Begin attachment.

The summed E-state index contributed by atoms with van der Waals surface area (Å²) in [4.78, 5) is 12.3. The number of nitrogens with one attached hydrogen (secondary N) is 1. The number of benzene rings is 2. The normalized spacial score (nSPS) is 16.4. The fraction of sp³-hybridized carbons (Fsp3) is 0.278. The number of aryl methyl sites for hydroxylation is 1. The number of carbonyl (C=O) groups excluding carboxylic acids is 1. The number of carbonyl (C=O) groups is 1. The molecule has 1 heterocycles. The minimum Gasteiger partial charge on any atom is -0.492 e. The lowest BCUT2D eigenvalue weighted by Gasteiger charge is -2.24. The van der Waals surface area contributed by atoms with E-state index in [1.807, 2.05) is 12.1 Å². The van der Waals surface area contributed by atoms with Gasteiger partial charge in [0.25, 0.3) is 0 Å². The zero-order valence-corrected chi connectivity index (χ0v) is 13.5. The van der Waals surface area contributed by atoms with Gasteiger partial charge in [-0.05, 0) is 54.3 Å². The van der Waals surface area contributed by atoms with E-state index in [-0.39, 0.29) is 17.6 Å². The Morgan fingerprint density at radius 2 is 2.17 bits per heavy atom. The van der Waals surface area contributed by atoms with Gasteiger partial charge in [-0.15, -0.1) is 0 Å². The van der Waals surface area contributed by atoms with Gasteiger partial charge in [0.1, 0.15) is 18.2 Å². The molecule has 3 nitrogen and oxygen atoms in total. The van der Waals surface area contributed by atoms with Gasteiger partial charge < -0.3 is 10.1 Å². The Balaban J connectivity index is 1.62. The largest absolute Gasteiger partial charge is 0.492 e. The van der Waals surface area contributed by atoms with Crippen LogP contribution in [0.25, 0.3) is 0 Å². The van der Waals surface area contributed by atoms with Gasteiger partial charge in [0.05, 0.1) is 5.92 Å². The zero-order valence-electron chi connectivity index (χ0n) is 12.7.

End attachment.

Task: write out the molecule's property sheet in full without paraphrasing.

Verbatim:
The summed E-state index contributed by atoms with van der Waals surface area (Å²) in [4.78, 5) is 12.3. The number of nitrogens with one attached hydrogen (secondary N) is 1. The number of benzene rings is 2. The normalized spacial score (nSPS) is 16.4. The fraction of sp³-hybridized carbons (Fsp3) is 0.278. The number of aryl methyl sites for hydroxylation is 1. The number of carbonyl (C=O) groups excluding carboxylic acids is 1. The number of carbonyl (C=O) groups is 1. The molecule has 1 heterocycles. The minimum Gasteiger partial charge on any atom is -0.492 e. The lowest BCUT2D eigenvalue weighted by Gasteiger charge is -2.24. The van der Waals surface area contributed by atoms with E-state index in [1.807, 2.05) is 12.1 Å². The van der Waals surface area contributed by atoms with Gasteiger partial charge in [0.25, 0.3) is 0 Å². The zero-order valence-corrected chi connectivity index (χ0v) is 13.5. The van der Waals surface area contributed by atoms with Gasteiger partial charge in [-0.05, 0) is 54.3 Å². The van der Waals surface area contributed by atoms with E-state index in [-0.39, 0.29) is 17.6 Å². The Morgan fingerprint density at radius 2 is 2.17 bits per heavy atom. The van der Waals surface area contributed by atoms with Gasteiger partial charge in [-0.15, -0.1) is 0 Å². The van der Waals surface area contributed by atoms with Gasteiger partial charge in [0.1, 0.15) is 18.2 Å². The molecule has 3 nitrogen and oxygen atoms in total. The van der Waals surface area contributed by atoms with Gasteiger partial charge < -0.3 is 10.1 Å². The Balaban J connectivity index is 1.62. The largest absolute Gasteiger partial charge is 0.492 e. The van der Waals surface area contributed by atoms with Crippen LogP contribution in [0.25, 0.3) is 0 Å². The van der Waals surface area contributed by atoms with Gasteiger partial charge in [0.05, 0.1) is 5.92 Å². The zero-order valence-electron chi connectivity index (χ0n) is 12.7.